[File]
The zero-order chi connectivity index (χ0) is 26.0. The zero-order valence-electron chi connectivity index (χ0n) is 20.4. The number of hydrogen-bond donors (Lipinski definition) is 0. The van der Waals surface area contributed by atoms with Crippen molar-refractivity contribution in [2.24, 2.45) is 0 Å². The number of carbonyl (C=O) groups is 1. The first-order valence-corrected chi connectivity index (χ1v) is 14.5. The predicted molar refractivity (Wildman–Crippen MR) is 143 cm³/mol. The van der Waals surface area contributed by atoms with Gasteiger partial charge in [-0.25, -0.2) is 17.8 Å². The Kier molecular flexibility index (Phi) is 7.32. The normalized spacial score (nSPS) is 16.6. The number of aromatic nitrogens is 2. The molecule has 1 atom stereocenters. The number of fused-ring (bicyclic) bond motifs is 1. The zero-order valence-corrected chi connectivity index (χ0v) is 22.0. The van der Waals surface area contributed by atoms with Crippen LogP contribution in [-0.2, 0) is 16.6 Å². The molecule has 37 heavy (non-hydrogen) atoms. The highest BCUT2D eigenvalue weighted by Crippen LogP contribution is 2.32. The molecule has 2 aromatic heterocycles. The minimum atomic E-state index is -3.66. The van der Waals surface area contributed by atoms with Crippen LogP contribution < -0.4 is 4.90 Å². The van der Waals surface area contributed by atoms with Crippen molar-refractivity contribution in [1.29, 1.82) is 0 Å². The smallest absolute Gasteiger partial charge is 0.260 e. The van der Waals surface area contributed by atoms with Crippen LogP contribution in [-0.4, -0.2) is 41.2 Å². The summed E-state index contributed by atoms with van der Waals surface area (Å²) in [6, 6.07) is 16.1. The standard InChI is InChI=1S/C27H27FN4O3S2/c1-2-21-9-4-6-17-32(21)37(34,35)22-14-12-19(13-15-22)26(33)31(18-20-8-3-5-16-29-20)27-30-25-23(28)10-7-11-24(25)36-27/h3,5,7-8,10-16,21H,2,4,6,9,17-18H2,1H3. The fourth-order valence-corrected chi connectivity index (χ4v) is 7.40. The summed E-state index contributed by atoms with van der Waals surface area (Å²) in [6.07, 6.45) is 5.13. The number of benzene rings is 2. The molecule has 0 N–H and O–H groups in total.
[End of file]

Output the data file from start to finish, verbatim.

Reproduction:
The zero-order chi connectivity index (χ0) is 26.0. The zero-order valence-electron chi connectivity index (χ0n) is 20.4. The number of hydrogen-bond donors (Lipinski definition) is 0. The van der Waals surface area contributed by atoms with Crippen molar-refractivity contribution in [2.24, 2.45) is 0 Å². The number of carbonyl (C=O) groups is 1. The first-order valence-corrected chi connectivity index (χ1v) is 14.5. The predicted molar refractivity (Wildman–Crippen MR) is 143 cm³/mol. The van der Waals surface area contributed by atoms with Gasteiger partial charge in [-0.25, -0.2) is 17.8 Å². The Kier molecular flexibility index (Phi) is 7.32. The normalized spacial score (nSPS) is 16.6. The number of aromatic nitrogens is 2. The molecule has 1 atom stereocenters. The number of fused-ring (bicyclic) bond motifs is 1. The zero-order valence-corrected chi connectivity index (χ0v) is 22.0. The van der Waals surface area contributed by atoms with Crippen LogP contribution in [-0.2, 0) is 16.6 Å². The molecule has 37 heavy (non-hydrogen) atoms. The highest BCUT2D eigenvalue weighted by Crippen LogP contribution is 2.32. The molecule has 2 aromatic heterocycles. The minimum atomic E-state index is -3.66. The van der Waals surface area contributed by atoms with Crippen LogP contribution < -0.4 is 4.90 Å². The van der Waals surface area contributed by atoms with Crippen molar-refractivity contribution in [1.29, 1.82) is 0 Å². The smallest absolute Gasteiger partial charge is 0.260 e. The van der Waals surface area contributed by atoms with Crippen LogP contribution in [-0.4, -0.2) is 41.2 Å². The summed E-state index contributed by atoms with van der Waals surface area (Å²) in [6, 6.07) is 16.1. The standard InChI is InChI=1S/C27H27FN4O3S2/c1-2-21-9-4-6-17-32(21)37(34,35)22-14-12-19(13-15-22)26(33)31(18-20-8-3-5-16-29-20)27-30-25-23(28)10-7-11-24(25)36-27/h3,5,7-8,10-16,21H,2,4,6,9,17-18H2,1H3. The fourth-order valence-corrected chi connectivity index (χ4v) is 7.40. The summed E-state index contributed by atoms with van der Waals surface area (Å²) in [6.07, 6.45) is 5.13. The number of benzene rings is 2. The molecule has 0 N–H and O–H groups in total.